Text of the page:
On the other hand, masters are also instructed in their duties, by directions and examples, in the holy Scriptures. The Christian's principles will influence him to consider true piety as an invaluable accession to the character of a servant who suits him in other respects; and to seek the blessing with fervent prayer; and by making his place desirable to such persons. If he be thus favoured, he will endeavour to behave to his servant as a brother in the faith; he will make proper allowances for mistakes and defects; and value a servant, who, on the whole, is faithful, upright, diligent, and peaceable, though he be not without faults; knowing how much the comfort of his family and the best interests of his children depend on such domestics. If he meet with bad servants, he will strive to repress his anger, to avoid reproaches, and to behave well to them, till he can change them. If his servants suit him in other respects, but are strangers to religion, he will use all proper means of conciliating their minds to it. In general, such a master will not expect more work from his servants than they can well perform ; nor deprive them of time for relaxation and retirement. He will deem it his duty to give them adequate wages, and to make their situation as comfortable as he can. He will provide them with things suitable to their station, when in health ; and be very tender to them in sickness; procuring them help in their work under slighter indispositions, and proper advice, if he can in more acute sickness, (Matt. viii. 1--9.) He will not think himself justi, fied by custom, in turning away a fuithful servant, by sending him to an hos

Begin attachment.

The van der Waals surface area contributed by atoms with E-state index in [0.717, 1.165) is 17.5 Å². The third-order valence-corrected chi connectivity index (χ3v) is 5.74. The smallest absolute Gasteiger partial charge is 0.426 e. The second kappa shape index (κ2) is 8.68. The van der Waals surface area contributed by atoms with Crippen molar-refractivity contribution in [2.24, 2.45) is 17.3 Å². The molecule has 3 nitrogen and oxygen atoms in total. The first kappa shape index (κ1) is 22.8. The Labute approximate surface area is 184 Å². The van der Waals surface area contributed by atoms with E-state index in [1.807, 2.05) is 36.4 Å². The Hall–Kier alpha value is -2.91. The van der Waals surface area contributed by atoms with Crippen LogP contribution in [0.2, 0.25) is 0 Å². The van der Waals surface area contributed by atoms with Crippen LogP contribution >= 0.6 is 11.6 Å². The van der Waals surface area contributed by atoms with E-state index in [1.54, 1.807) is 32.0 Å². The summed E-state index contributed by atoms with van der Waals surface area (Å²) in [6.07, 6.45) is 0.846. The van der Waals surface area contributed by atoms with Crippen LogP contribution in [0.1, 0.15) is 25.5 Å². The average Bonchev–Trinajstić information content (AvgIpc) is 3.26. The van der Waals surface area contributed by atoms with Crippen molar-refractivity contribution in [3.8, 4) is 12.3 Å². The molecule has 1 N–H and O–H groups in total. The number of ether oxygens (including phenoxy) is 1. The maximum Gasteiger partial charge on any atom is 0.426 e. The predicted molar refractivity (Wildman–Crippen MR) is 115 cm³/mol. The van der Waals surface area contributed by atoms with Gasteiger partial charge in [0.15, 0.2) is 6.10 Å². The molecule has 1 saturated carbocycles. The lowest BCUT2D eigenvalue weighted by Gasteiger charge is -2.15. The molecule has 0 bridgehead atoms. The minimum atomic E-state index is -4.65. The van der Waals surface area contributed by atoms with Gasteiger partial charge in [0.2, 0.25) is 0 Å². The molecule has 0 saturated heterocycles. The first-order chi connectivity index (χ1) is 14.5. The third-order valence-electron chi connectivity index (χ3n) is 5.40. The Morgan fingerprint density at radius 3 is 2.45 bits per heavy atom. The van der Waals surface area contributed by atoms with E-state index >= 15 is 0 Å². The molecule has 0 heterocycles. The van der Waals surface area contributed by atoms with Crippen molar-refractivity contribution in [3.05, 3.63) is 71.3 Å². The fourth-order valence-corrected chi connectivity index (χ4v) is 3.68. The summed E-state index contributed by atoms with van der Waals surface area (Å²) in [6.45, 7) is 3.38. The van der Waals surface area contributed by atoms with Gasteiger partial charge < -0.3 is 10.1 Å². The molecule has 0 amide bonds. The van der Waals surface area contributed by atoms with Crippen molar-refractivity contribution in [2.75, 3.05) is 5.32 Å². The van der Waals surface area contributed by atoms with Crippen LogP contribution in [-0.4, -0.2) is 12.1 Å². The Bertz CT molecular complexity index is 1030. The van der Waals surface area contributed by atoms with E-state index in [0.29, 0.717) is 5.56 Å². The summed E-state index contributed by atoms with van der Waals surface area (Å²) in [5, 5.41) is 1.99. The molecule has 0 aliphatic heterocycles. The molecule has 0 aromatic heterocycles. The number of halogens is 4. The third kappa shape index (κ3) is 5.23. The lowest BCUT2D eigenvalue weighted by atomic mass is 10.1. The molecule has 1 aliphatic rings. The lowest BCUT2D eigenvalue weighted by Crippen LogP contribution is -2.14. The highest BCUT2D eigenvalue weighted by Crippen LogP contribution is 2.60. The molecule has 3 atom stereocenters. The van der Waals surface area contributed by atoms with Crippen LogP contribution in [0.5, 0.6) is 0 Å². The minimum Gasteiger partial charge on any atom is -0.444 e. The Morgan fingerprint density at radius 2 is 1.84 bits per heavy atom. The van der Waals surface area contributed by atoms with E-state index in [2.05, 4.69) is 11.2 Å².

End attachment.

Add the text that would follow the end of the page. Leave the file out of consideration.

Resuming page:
[ocr errors]

pital, because he cannot do his work, if he have it in his power to prevent it: but will consider, that he who has the benefit of his skill and labour when well, ought to submit to trouble and expense for him when sick. Nay, if he can afford it, he will copy the example of the Lord, in respect of the aged; as he does not forsake his servants in their old age, or when their strength faileth.